And as for a home? Perhaps someone who lives like I do, except with room in their life for one Lidy and nobody else. Mind you, with a dog like her, you’d not need any others. She is ALL dog, 24 hours a day. Interestingly though, even though she’s an impulsive kind of dog, I don’t find it aggressive or that she is hyperactive – and most of the studies explore impulsivity and its correlation to aggression and hyperactivity.

I submitted assignment 15 for my behaviour course last Friday – I’d earmarked it for a Monday submission, but in typical Emma fashion, I’d not finished and it ended up taking longer. This one was on senior dogs and grieving the loss of a dog, which perhaps accounts for why it took me so long. That Tobby grief is still raw. It’s two years to the day since I adopted him, and coming up on five months since he died. Life is not the same without a malinois.

Assignment 16 will be easier. It’s one about dog law in France – and that is something that always interests me. The hard thing will be narrowing myself down for the final dissertation. I’ve too many ideas to follow, and too many of them are interesting. Some of the stuff that interests me is working with families and their dogs, and my consultancy background offers ways of working in new ways. But then I’d kind of like to explore working with reactive dogs in more depth, or impulsive dogs… and have a science lab who can run DNA tests for me or analyse saliva samples….

After this… I don’t think I want to stop there. The centre who are leading the course are going to be offering an advanced diploma, but I feel like it’s time for a bit of a break and some more practical courses. As per usual, Heston is my willing test subject for a lot of the practical stuff.

Today, lunch with the ladies and then piles of GCSE students this evening… tomorrow, more GCSE and more in the evening… it feels like the next two months will pass very quickly before GCSE marking starts. To that end, I’m giving up on netflix for two months – I tend to watch an episode or two of something when I’m eating or listen to it when I’m on Facebook, but I think my internet time will be rather curtailed whilst I get everything else out of the way. How did we live before the internet? I don’t even know. I have vague memories of long evenings and a pile of library books, or evening A level courses, picking up a few extra students here and there for a bit more cash or going to the gym after work. Life is so different these days. I think it’ll do me good to have a break from the screen.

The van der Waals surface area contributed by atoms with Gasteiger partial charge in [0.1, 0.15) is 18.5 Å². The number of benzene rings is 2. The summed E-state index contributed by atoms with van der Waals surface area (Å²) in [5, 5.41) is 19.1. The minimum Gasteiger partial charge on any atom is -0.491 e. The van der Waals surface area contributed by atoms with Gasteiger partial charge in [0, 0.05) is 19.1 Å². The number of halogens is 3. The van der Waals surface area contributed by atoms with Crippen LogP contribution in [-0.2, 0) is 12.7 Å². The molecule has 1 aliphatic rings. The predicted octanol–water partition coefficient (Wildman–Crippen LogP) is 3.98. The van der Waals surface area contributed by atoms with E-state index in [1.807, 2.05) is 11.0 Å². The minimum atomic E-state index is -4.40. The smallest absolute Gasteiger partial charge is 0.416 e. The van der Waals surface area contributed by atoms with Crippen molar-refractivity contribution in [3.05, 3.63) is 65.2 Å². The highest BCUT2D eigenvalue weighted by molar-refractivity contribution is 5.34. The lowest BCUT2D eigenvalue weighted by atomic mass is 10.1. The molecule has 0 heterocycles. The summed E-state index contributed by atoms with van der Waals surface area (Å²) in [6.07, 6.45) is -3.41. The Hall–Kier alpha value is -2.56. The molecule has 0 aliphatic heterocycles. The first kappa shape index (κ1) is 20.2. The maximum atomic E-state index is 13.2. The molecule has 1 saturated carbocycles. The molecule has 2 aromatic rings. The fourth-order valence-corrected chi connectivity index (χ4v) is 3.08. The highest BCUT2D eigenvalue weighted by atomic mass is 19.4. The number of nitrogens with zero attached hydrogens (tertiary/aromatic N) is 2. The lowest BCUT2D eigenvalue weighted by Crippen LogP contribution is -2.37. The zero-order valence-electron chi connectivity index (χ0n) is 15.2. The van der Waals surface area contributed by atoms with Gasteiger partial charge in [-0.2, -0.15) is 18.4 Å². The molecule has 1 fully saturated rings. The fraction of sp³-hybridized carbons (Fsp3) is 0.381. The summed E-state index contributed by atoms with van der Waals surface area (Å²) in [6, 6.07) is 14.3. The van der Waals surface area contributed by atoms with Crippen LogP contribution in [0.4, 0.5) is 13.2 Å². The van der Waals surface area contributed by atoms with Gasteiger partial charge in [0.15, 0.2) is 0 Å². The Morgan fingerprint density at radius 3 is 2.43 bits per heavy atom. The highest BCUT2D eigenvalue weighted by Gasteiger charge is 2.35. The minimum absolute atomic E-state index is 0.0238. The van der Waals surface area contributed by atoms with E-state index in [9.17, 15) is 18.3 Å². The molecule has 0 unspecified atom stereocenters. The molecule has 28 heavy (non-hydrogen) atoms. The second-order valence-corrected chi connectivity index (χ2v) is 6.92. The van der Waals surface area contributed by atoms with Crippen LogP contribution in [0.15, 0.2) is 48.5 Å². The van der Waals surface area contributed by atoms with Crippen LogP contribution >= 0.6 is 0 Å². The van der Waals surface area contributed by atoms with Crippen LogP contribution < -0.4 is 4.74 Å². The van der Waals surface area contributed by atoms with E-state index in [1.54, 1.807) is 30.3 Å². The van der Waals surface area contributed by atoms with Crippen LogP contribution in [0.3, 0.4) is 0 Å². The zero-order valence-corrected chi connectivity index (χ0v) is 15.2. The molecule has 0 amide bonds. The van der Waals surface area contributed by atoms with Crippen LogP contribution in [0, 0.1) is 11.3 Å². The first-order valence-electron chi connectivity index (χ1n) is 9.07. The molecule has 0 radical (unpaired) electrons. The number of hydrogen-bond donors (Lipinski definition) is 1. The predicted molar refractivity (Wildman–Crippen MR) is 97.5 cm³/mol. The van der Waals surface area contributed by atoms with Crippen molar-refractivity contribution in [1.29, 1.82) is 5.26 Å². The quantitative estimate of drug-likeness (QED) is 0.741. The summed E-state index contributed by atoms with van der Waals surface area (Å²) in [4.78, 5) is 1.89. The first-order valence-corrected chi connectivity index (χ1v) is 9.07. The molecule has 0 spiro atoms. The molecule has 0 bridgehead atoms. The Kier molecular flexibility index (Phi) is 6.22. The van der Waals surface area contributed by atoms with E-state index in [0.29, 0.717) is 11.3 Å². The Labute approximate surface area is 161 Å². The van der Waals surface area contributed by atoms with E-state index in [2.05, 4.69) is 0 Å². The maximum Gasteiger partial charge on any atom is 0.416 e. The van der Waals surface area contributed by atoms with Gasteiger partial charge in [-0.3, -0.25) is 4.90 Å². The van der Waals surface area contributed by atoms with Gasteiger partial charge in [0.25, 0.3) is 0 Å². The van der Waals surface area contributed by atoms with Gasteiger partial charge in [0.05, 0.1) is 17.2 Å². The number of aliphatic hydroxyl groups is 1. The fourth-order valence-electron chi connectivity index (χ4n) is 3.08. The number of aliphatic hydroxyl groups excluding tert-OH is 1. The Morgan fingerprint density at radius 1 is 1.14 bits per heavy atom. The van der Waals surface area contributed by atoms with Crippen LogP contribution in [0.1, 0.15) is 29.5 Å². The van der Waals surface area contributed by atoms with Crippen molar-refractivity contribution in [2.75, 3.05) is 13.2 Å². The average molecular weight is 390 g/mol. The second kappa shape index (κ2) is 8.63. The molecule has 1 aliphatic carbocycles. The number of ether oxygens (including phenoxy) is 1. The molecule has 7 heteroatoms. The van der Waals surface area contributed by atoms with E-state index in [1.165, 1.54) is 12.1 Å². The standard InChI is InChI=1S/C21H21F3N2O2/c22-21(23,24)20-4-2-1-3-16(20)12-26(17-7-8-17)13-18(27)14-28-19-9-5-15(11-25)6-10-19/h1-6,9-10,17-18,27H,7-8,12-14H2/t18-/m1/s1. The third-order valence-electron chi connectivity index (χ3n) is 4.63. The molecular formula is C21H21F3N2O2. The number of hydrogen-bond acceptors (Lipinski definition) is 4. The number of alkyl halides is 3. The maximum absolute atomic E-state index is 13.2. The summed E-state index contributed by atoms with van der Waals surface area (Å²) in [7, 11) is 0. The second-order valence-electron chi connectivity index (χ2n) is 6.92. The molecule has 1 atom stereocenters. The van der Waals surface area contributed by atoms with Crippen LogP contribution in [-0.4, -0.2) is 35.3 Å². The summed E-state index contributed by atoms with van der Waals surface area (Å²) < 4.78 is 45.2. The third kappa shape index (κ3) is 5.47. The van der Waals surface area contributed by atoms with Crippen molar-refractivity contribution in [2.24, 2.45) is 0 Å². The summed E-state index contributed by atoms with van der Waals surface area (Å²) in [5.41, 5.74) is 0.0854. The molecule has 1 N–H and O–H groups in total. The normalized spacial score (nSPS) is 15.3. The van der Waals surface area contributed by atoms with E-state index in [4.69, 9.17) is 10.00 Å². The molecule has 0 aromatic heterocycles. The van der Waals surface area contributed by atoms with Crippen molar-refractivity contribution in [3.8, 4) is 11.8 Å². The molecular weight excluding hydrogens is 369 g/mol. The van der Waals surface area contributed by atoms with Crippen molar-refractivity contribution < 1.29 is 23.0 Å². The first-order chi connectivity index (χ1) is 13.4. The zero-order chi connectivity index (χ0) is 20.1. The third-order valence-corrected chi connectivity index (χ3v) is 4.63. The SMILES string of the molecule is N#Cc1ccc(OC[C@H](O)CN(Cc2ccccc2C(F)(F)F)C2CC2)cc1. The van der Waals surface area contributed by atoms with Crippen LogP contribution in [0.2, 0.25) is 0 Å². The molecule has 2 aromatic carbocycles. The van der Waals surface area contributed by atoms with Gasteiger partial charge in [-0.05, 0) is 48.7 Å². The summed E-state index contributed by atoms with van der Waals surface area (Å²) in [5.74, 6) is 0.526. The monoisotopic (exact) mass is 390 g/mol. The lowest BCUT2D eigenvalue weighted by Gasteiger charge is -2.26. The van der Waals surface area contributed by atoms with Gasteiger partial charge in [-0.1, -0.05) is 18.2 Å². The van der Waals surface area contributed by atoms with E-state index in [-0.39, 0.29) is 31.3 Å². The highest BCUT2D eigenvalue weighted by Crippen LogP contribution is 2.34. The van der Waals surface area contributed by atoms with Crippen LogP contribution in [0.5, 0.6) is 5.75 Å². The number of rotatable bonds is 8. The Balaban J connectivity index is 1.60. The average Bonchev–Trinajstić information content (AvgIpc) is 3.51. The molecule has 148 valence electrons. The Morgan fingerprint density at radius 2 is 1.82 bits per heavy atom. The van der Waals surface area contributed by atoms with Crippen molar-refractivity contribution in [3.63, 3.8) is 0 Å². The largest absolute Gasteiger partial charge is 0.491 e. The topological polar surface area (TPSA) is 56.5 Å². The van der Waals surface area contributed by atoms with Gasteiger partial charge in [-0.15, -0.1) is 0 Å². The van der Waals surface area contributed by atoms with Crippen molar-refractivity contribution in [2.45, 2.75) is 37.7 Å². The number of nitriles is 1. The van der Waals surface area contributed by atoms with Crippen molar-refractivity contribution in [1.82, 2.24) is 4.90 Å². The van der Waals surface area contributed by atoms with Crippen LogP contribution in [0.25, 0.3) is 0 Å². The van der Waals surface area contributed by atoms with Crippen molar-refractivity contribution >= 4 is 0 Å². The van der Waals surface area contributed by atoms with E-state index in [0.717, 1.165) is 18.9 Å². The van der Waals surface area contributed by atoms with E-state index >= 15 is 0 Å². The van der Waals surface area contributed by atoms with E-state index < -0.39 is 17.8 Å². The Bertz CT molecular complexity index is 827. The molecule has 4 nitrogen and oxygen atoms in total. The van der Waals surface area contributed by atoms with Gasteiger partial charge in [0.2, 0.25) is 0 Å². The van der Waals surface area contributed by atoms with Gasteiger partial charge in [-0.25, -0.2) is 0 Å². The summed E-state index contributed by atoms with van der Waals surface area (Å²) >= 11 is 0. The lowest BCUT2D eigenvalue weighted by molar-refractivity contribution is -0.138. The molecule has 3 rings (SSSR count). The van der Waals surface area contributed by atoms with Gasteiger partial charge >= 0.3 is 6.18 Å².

Anyway, have a good Monday, enjoy the sun if you have it, take time to stop and breathe once in a while!

Because all the while

A bit of The Who for you this spring morning

Last week was a busy’un, trying to make sure I’d got myself organised for a training session on Friday morning. Despite a bit of rain, it was good to share the day with some really lovely people and spend the day talking about Hestons and their shouty ways. Hagrid’s future owner came and spent a couple of hours with him and it doesn’t half make me feel proud seeing this dog who was at risk of being euthanised for his behaviour. He’s come a long, long way. It doesn’t always end well for dogs like him, not by a long shot.

Been a chilly old week as well – hopefully we’ll get some sunshine to warm up our old bones.